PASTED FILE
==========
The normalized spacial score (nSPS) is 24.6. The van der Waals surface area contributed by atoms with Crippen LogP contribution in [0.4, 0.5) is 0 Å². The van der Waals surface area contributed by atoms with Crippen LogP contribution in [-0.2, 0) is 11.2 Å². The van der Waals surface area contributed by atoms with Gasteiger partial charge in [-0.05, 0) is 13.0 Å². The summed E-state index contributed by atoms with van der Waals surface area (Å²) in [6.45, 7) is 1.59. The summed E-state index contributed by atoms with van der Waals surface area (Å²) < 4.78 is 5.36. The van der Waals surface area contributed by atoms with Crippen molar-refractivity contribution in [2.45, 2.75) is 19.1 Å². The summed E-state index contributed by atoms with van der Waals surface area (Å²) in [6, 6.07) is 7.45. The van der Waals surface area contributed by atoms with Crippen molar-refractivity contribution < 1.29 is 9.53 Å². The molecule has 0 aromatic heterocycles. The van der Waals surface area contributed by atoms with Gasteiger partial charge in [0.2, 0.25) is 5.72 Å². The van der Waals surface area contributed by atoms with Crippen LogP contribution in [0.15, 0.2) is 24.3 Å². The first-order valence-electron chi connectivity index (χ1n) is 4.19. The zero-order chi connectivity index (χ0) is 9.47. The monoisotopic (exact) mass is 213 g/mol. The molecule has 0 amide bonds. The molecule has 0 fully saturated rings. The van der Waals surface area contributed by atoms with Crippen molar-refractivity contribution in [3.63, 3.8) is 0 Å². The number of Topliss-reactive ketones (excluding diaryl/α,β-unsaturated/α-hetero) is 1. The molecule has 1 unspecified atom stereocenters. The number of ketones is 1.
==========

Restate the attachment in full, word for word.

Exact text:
The normalized spacial score (nSPS) is 24.6. The van der Waals surface area contributed by atoms with Crippen LogP contribution in [0.4, 0.5) is 0 Å². The van der Waals surface area contributed by atoms with Crippen LogP contribution in [-0.2, 0) is 11.2 Å². The van der Waals surface area contributed by atoms with Gasteiger partial charge in [-0.05, 0) is 13.0 Å². The summed E-state index contributed by atoms with van der Waals surface area (Å²) in [6.45, 7) is 1.59. The summed E-state index contributed by atoms with van der Waals surface area (Å²) < 4.78 is 5.36. The van der Waals surface area contributed by atoms with Crippen molar-refractivity contribution in [2.45, 2.75) is 19.1 Å². The summed E-state index contributed by atoms with van der Waals surface area (Å²) in [6, 6.07) is 7.45. The van der Waals surface area contributed by atoms with Crippen molar-refractivity contribution < 1.29 is 9.53 Å². The molecule has 0 aromatic heterocycles. The van der Waals surface area contributed by atoms with Gasteiger partial charge in [0.2, 0.25) is 5.72 Å². The van der Waals surface area contributed by atoms with Crippen LogP contribution in [0.15, 0.2) is 24.3 Å². The first-order valence-electron chi connectivity index (χ1n) is 4.19. The zero-order chi connectivity index (χ0) is 9.47. The monoisotopic (exact) mass is 213 g/mol. The molecule has 0 amide bonds. The molecule has 0 fully saturated rings. The van der Waals surface area contributed by atoms with Crippen molar-refractivity contribution in [3.63, 3.8) is 0 Å². The number of Topliss-reactive ketones (excluding diaryl/α,β-unsaturated/α-hetero) is 1. The molecule has 1 unspecified atom stereocenters. The number of ketones is 1.